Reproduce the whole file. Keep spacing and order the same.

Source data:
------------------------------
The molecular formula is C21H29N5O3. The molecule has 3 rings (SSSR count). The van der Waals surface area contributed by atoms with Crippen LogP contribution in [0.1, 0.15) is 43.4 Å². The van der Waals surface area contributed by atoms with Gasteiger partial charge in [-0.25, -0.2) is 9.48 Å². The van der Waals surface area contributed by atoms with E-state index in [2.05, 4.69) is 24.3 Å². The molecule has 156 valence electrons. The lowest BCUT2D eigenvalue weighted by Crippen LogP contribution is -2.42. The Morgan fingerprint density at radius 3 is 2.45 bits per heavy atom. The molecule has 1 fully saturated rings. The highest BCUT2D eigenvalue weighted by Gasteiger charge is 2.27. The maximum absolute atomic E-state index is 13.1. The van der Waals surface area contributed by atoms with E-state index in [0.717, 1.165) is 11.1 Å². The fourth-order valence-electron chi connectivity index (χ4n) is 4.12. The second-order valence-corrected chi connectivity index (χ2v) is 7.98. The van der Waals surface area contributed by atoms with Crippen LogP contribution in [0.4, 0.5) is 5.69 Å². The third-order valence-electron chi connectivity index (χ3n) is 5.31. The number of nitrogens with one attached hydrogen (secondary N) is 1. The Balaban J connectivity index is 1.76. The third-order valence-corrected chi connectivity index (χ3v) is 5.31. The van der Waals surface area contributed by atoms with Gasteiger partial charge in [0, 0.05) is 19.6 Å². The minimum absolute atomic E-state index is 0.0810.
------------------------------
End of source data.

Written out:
The molecular formula is C21H29N5O3. The molecule has 3 rings (SSSR count). The van der Waals surface area contributed by atoms with Crippen LogP contribution in [0.1, 0.15) is 43.4 Å². The van der Waals surface area contributed by atoms with Gasteiger partial charge in [-0.25, -0.2) is 9.48 Å². The van der Waals surface area contributed by atoms with E-state index in [2.05, 4.69) is 24.3 Å². The molecule has 156 valence electrons. The lowest BCUT2D eigenvalue weighted by Crippen LogP contribution is -2.42. The Morgan fingerprint density at radius 3 is 2.45 bits per heavy atom. The molecule has 1 fully saturated rings. The highest BCUT2D eigenvalue weighted by Gasteiger charge is 2.27. The maximum absolute atomic E-state index is 13.1. The van der Waals surface area contributed by atoms with E-state index in [0.717, 1.165) is 11.1 Å². The fourth-order valence-electron chi connectivity index (χ4n) is 4.12. The second-order valence-corrected chi connectivity index (χ2v) is 7.98. The van der Waals surface area contributed by atoms with Crippen LogP contribution in [0.4, 0.5) is 5.69 Å². The third-order valence-electron chi connectivity index (χ3n) is 5.31. The number of nitrogens with one attached hydrogen (secondary N) is 1. The Balaban J connectivity index is 1.76. The third-order valence-corrected chi connectivity index (χ3v) is 5.31. The van der Waals surface area contributed by atoms with Gasteiger partial charge in [0, 0.05) is 19.6 Å². The minimum absolute atomic E-state index is 0.0810.